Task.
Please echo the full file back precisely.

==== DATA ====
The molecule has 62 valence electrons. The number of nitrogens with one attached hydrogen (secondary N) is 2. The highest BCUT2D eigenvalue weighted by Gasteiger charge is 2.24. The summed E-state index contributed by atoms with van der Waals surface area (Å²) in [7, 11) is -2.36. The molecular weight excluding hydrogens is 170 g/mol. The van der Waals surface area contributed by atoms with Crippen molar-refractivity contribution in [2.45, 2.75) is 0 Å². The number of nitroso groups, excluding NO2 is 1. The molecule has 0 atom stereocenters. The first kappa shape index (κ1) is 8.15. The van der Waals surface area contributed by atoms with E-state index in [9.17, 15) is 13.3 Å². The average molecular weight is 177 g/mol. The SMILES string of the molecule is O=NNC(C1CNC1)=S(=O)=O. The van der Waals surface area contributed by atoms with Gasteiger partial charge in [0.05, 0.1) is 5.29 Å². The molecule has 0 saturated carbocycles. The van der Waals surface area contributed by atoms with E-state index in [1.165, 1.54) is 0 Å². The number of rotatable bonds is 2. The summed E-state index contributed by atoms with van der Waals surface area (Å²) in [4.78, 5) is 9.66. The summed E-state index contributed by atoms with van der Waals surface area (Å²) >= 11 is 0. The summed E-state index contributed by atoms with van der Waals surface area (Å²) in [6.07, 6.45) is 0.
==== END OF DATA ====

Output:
The molecule has 62 valence electrons. The number of nitrogens with one attached hydrogen (secondary N) is 2. The highest BCUT2D eigenvalue weighted by Gasteiger charge is 2.24. The summed E-state index contributed by atoms with van der Waals surface area (Å²) in [7, 11) is -2.36. The molecular weight excluding hydrogens is 170 g/mol. The van der Waals surface area contributed by atoms with Crippen molar-refractivity contribution in [2.45, 2.75) is 0 Å². The number of nitroso groups, excluding NO2 is 1. The molecule has 0 atom stereocenters. The first kappa shape index (κ1) is 8.15. The van der Waals surface area contributed by atoms with E-state index in [9.17, 15) is 13.3 Å². The average molecular weight is 177 g/mol. The SMILES string of the molecule is O=NNC(C1CNC1)=S(=O)=O. The van der Waals surface area contributed by atoms with Gasteiger partial charge in [0.05, 0.1) is 5.29 Å². The molecule has 0 saturated carbocycles. The van der Waals surface area contributed by atoms with E-state index in [1.165, 1.54) is 0 Å². The number of rotatable bonds is 2. The summed E-state index contributed by atoms with van der Waals surface area (Å²) in [4.78, 5) is 9.66. The summed E-state index contributed by atoms with van der Waals surface area (Å²) >= 11 is 0. The summed E-state index contributed by atoms with van der Waals surface area (Å²) in [6.07, 6.45) is 0.